Hypothyroidism: Top 10 Facts You Need to Know
Hypothyroidism is one of the most common medical disorders of dogs. Classic symptoms include weight gain without an increase in appetite, sluggishness, a dull hair coat with flaky skin that is not red or itchy, cold intolerance, and hair loss on the trunk, back of the rear legs, and the tail. Other abnormalities may include thickening of the facial skin, muscle loss, nerve problems, non-painful lameness, megaesophagus and in some cases seizures.
A veterinarian will typically perform a physical exam and submit a blood panel, including a common screening test, TT4 (Total Thyroxin). However, a low TT4 alone is NOT an accurate indicator of hypothyroidism in dogs. A definitive diagnosis needs to be made by testing the "free T4" by Equilibrium Dialysis and/or potentially a complete thyroid hormone panel. A low level of "free T4 (ED)" along with clinical signs confirms hypothyroidism and thyroid replacement hormone can start.
What Does The Thyroid Gland Do?
The thyroid is located in the neck near the trachea. It produces thyroxine which controls your dog’s metabolism. The thyroid gland is regulated by the pituitary gland, which is located at the base of the brain. When your dog’s thyroid is not producing enough thyroxine to engage in regular activity, it is called hypothyroidism. This type of thyroid condition is the most common among dogs.
What Causes Hypothyroidism?
The most common causes of hypothyroidism are typically caused by one of two diseases: lymphocytic (autoimmune) thyroiditis or idiopathic thyroid gland atrophy. These account for more than 95% of cases in dogs. In lymphocytic thyroiditis, your dog’s immune system intrudes upon the thyroid as it thinks it is a foreign threat. The body then produces antibodies to destroy the functional thyroid tissue. In idiopathic thyroid gland atrophy, the thyroid gland is replaced by fatty tissue. It is unclear why these conditions occur. The other 5% of cases are due to rare disorders, including thyroid cancer.
Here are Top 10 Facts About Hypothyroidism
- Hypothyroidism usually occurs in dogs between the ages of four and six years old.
- Any dog, including mixed breeds, can develop hypothyroidism. However, it is most often found in medium-to-large-size breeds —Doberman Pinschers, Golden Retrievers, Irish Setters, Great Danes, and Boxers—as well as some smaller breeds, including Cocker Spaniels, Dachshunds, and Miniature Schnauzers. These breeds likely inherit a genetic disposition for hypothyroidism.
- To date, there is no evidence that vaccines induce the disorder.
- Classical symptoms of hypothyroidism only appear once >70% of the thyroid gland is damaged. Once the thyroid is damaged, it doesn't regenerate. Annual exams and bloodwork may allow for early recognition of thyroid disease.
- Nearly 33% of hypothyroid dogs tend to have raised fasting cholesterol and triglycerides, raised liver values, and mild anemia along with a low TT4 and free T4.
- Dogs who have higher TSH levels suggest to vets that hypothyroidism is a possible diagnosis as high TSH counts are found in 70% of hypothyroidism diagnoses.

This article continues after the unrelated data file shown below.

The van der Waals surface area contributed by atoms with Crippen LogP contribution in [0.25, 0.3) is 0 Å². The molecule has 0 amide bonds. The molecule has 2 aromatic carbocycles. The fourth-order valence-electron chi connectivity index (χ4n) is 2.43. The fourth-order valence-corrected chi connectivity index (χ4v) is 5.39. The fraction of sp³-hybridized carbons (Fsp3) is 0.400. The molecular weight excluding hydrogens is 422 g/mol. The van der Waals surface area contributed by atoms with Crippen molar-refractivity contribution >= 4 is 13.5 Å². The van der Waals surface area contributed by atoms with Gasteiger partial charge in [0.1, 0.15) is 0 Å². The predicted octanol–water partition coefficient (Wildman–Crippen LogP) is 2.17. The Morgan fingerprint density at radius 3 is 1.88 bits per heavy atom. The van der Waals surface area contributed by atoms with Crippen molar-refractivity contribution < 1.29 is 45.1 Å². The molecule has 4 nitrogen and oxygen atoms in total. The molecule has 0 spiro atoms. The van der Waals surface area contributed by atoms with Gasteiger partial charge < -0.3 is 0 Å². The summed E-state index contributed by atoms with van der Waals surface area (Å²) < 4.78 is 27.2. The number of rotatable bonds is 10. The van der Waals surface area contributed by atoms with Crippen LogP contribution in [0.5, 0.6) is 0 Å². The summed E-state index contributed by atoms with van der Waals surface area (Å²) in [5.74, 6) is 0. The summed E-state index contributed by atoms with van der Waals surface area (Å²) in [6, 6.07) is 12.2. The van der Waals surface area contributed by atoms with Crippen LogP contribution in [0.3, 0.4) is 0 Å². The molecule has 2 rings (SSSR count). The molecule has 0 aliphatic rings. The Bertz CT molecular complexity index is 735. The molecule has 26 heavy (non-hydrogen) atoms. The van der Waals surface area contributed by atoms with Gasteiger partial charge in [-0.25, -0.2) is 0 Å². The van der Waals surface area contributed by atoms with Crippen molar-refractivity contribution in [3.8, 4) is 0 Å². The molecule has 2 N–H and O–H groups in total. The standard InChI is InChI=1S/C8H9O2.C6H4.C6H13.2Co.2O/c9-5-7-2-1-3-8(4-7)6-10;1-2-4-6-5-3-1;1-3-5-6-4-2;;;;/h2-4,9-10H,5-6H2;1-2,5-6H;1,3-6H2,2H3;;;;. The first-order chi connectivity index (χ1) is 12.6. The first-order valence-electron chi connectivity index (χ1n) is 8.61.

- Once a definitive diagnosis of hypothyroidism is made, management and treatment are affordable. Dogs typically respond well to a long-term, twice a day dosage protocol of oral levothyroxine. Most dogs will show improvement - increased energy, shinier hair coat, hair regrowth, and weight loss - within three to four weeks of beginning hormone replacement therapy.
- There are situations when a dog's thyroid level is considered "atypical" - meaning their bloodwork doesn't correspond with their clinical signs. This is classified as, euthyroid sick syndrome. It occurs when a dog may is suffering from a "nonthyroidal" illness that lowers T4 despite normal thyroid function -
- Certain medications can cause decreased thyroid levels including phenobarbital (anticonvulsant), trimethoprim-sulfonamide (antibiotic), zonisamide (anticonvulsant), clomipramine (antidepressant), and steroid medications (drugs that stop inflammation, such as oral or topicals for ears, eyes, and skin). So, if your dog is being given one of these medications, one way to clarify blood results is to work with your vet to safely wean him off the medication. After halting the medication for the prescribed period, blood work can be rechecked. If it’s not possible to stop a medication, a six-to-eight-week levothyroxine trial is sometimes employed.
- Adding to the confusion, certain breed types - athletic dogs, Sight Hounds, Basenjis - typically have thyroid levels that are normally low. It is critical to work with a veterinarian that understands how to interpret these tests.
- Experts correlate hypothyroidism to an immune-mediated disorder. There are supplements you can add to support your dog's immune system.
- Omega 3 fatty acids: these fats aid in combating dry, flaky skin and supporting neurological and cognitive function.
- Probiotics: supplementing the gut with good bacteria may help reduce inflammation in the gut and support the immune system.
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Paying attention to changes in your dog’s routine can greatly improve treatment options as the earlier the detection, the higher the chance of a full recovery.
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